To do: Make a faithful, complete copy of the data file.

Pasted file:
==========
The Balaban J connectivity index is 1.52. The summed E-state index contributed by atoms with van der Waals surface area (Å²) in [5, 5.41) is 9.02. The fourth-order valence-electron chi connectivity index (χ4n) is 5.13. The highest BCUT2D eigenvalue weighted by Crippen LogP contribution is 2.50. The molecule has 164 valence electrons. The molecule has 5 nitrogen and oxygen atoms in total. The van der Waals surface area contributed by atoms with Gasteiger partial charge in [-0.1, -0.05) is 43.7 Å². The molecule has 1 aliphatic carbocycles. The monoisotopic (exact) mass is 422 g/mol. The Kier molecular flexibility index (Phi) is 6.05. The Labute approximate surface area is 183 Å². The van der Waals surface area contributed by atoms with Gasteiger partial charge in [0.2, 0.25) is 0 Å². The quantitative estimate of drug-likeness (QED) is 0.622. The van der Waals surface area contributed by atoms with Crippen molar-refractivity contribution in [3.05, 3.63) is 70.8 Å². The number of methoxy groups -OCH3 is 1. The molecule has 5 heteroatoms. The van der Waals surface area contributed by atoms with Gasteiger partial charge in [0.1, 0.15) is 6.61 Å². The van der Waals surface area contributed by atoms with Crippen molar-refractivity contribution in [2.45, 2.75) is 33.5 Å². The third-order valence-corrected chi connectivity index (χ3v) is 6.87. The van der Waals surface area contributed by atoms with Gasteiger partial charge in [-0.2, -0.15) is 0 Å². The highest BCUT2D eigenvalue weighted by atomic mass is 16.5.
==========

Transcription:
The Balaban J connectivity index is 1.52. The summed E-state index contributed by atoms with van der Waals surface area (Å²) in [5, 5.41) is 9.02. The fourth-order valence-electron chi connectivity index (χ4n) is 5.13. The highest BCUT2D eigenvalue weighted by Crippen LogP contribution is 2.50. The molecule has 164 valence electrons. The molecule has 5 nitrogen and oxygen atoms in total. The van der Waals surface area contributed by atoms with Gasteiger partial charge in [-0.1, -0.05) is 43.7 Å². The molecule has 1 aliphatic carbocycles. The monoisotopic (exact) mass is 422 g/mol. The Kier molecular flexibility index (Phi) is 6.05. The Labute approximate surface area is 183 Å². The van der Waals surface area contributed by atoms with Gasteiger partial charge in [0.2, 0.25) is 0 Å². The quantitative estimate of drug-likeness (QED) is 0.622. The van der Waals surface area contributed by atoms with Crippen molar-refractivity contribution in [3.05, 3.63) is 70.8 Å². The number of methoxy groups -OCH3 is 1. The molecule has 5 heteroatoms. The van der Waals surface area contributed by atoms with Gasteiger partial charge in [0.1, 0.15) is 6.61 Å². The van der Waals surface area contributed by atoms with Crippen molar-refractivity contribution in [2.45, 2.75) is 33.5 Å². The third-order valence-corrected chi connectivity index (χ3v) is 6.87. The van der Waals surface area contributed by atoms with Gasteiger partial charge in [-0.2, -0.15) is 0 Å². The highest BCUT2D eigenvalue weighted by atomic mass is 16.5.